27 of 30 people found the following review helpful
not just for sparkly-toothed sales people,
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This review is from: The Charisma Myth: How Anyone Can Master the Art and Science of Personal Magnetism (Hardcover)
Simply put, this book is a good read and an extremely useful toolbox. For anyone.
The first chapters deconstruct charisma from something mystical and genetic into a few basic behaviors that we can do something about. It's an idea both liberating and reassuring, and piqued my curiosity to read the rest (the framework for the book is in the first few chapters which you can read for free on Amazon).
What makes this book useful is the fact that you can act on it. Quickly. Every chapter has suggestions for actions you can take to improve how you present yourself to people. And these suggestions are not about reaching some nebulous goal of "improving charisma", they are about making better first impressions, giving better presentations, dealing with difficult people... scenarios that we all encounter regularly and all of us know we could handle better.
This is not just the province of sparkly-toothed sales people. I run a nonprofit, for example. I have to deal with donors and fundraising, I have presentations to give, and I have a team to manage. Every one of those activities --- whether I like it or not -- depends on how people perceive me. I think about the times I've given incredibly thorough pitches to foundations, or proposed a new budget to my team, only to have it fall flat because of the way I presented the content and myself.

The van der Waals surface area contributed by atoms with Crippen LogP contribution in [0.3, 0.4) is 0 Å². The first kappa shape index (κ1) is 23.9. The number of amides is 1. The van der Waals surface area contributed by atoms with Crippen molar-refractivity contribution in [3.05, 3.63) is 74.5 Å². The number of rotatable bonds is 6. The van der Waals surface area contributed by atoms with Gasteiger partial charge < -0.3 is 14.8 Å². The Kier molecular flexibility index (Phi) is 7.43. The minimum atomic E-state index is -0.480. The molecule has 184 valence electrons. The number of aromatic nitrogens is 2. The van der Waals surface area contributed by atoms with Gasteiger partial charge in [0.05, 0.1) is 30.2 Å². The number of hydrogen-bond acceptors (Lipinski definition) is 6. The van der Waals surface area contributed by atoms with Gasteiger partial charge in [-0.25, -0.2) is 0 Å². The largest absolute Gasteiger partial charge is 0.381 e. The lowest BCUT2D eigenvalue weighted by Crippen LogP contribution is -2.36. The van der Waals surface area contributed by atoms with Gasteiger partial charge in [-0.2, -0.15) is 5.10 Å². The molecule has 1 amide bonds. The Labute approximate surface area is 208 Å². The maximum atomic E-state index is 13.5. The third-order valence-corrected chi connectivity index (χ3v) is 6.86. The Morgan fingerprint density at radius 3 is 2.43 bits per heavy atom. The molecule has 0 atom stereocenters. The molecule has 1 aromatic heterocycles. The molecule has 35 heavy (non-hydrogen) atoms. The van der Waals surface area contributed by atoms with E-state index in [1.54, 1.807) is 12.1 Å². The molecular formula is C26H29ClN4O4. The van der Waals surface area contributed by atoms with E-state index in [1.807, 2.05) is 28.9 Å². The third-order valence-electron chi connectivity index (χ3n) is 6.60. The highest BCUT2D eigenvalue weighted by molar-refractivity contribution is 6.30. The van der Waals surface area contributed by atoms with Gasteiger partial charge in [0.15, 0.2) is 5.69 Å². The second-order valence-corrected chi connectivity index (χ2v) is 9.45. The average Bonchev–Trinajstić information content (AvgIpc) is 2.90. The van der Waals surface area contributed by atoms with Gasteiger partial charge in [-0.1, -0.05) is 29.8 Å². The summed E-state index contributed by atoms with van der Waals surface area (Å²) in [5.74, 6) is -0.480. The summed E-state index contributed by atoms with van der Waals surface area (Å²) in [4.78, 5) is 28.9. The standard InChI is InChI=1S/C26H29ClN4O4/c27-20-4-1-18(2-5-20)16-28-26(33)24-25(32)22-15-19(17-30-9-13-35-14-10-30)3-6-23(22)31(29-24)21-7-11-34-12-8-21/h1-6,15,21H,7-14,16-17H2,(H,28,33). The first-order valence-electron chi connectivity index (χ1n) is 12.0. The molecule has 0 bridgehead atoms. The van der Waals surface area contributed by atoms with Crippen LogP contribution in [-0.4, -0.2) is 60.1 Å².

Here's one tiny example of something I found useful. One of the chapters made me realize that I nod often in conversation. I suppose I do it to indicate that I'm listening. According to the book, nodding in agreement with people demonstrates empathy but lowers your projection of power and status. When you stop to think about it for a minute (imagine someone who nods a lot in conversation), it's absolutely true. I'm trying to do it less. Small tips like that, or pausing two seconds before you answer questions, are simple things that can make a difference in the outcome of critical interactions. Do I want that donor thinking I'm a nice guy, or someone who can accomplish great things with her money?
This book presents a wide range of tools, from simple physical behaviors (like nodding, speaking, and handshakes); to more complicated communication like structuring feedback to people in difficult situations and making a better impression over the phone; to more subtle actions to improve your mental state going into important situations. All of these tools are actionable and summarized helpfully at the end of the chapter.
Criticisms? As with all of these kinds of books that deal with behavioral psychology and influence -- like Robert Cialdini's Influence -- there is a dollop or two of pop psychology that feels overly simplified. One or two of the examples are well-trodden and you may recognize them from other books. The author doesn't have time to go into the issue of how these observations translate across cultures -- and I imagine the rules would be different if you were in a business meeting in Japan. Lastly, the sheer breadth of topics and examples sometimes makes it feel like a grab bag. However, it's a useful kind of grab bag: more like a swiss army knife than an overstuffed purse.
Overall, the thesis of the book is great, and the content was engaging and actionable. I would recommend it to my dad to improve the results he gets with his church vestry, an MBA looking to help navigate her way up the corporate ladder, a buddy going on his first date after a divorce, or a teacher preparing for her PTA meetings.